Despite not being one of the most familiar names in motor sport during his career Paul Emery built F1, F2 and F3 cars which puts him in some fairly exalted company. Following in the footsteps of his father George who built specials pre-war Paul built a 500cc car in 1949 which was unusual in that it used rubber damping for its independent suspension and was front-wheel-drive, it had moderate success and some customer cars were sold. By 1953 a F2 Alta-engined car had been built with Emery driving it himself, he continued for several years with the occasional reasonable result despite being hampered by financial considerations. In 1960 things improved when former Cooper driver Alan Brown and others put up the money for a new F2 car, the former Connaught premises were purchased and a car was constructed. During 1960 a F1 version of the F2 model fitted with a Climax engine and a five-speed Colotti gearbox was built. In 1961 Ecurie Nationale Belge ran three cars fitted with Maserati engines and ran them almost exclusively in non-championship races but the cars either crashed or failed to qualify and at the end of the year American Hugh Powell bought the company from Emery although he stayed on. An improved car, the Mk3, was introduced in 1962 it was slimmer and lighter and used a semi-monocoque design but results were still generally poor. In 1963 the cars were fitted with BRM engines and renamed Scirocco but results were no better and at the end of the year Emery decided to leave and concentrate on tuning road cars.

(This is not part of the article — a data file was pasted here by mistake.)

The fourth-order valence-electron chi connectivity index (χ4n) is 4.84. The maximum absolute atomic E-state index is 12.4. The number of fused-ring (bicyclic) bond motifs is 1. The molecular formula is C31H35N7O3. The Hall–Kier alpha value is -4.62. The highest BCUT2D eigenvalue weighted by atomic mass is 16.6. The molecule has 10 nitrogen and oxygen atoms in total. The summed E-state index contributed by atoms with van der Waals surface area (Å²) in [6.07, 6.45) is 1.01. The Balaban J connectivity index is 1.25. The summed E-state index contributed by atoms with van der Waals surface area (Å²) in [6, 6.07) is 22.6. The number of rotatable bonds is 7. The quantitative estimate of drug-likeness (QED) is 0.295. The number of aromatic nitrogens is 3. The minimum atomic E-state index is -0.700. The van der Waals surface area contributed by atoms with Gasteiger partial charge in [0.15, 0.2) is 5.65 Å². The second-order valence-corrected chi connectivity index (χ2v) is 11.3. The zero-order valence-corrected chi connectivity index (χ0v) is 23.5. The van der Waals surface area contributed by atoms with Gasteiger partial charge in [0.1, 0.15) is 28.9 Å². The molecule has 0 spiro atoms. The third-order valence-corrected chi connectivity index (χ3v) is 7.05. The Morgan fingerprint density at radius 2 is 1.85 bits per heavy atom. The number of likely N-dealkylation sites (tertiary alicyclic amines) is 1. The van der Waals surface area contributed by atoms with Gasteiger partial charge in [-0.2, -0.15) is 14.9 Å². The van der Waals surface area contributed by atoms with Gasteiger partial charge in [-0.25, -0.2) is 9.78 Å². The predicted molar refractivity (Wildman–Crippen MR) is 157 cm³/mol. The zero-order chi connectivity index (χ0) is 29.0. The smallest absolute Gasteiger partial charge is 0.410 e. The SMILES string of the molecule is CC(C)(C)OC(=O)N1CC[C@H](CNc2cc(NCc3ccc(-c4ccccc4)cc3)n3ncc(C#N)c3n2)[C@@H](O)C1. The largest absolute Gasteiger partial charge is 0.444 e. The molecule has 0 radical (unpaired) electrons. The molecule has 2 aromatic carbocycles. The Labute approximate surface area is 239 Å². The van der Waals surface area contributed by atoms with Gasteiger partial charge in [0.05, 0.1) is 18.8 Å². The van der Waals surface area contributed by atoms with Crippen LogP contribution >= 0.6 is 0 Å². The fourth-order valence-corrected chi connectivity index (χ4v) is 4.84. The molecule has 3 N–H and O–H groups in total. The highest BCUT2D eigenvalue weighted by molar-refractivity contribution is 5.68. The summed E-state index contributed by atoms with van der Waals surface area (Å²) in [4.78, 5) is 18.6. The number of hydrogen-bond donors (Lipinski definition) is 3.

In addition to the larger formulae Emeryson also produced a F Junior model, the Mk2, which was a conventional spaceframe, wishbone suspended design. The Mk2 met with some success in the hands of young Mike Spence including a big win at Silverstone.
Jack Newton entered and raced an Emeryson-Ford, almost certainly a Mk2, at Brands Hatch in August 1965 but finished well down the field. Peter Wright similarly raced an Emeryson-Ford at Silverstone in July 1966 but failed to finish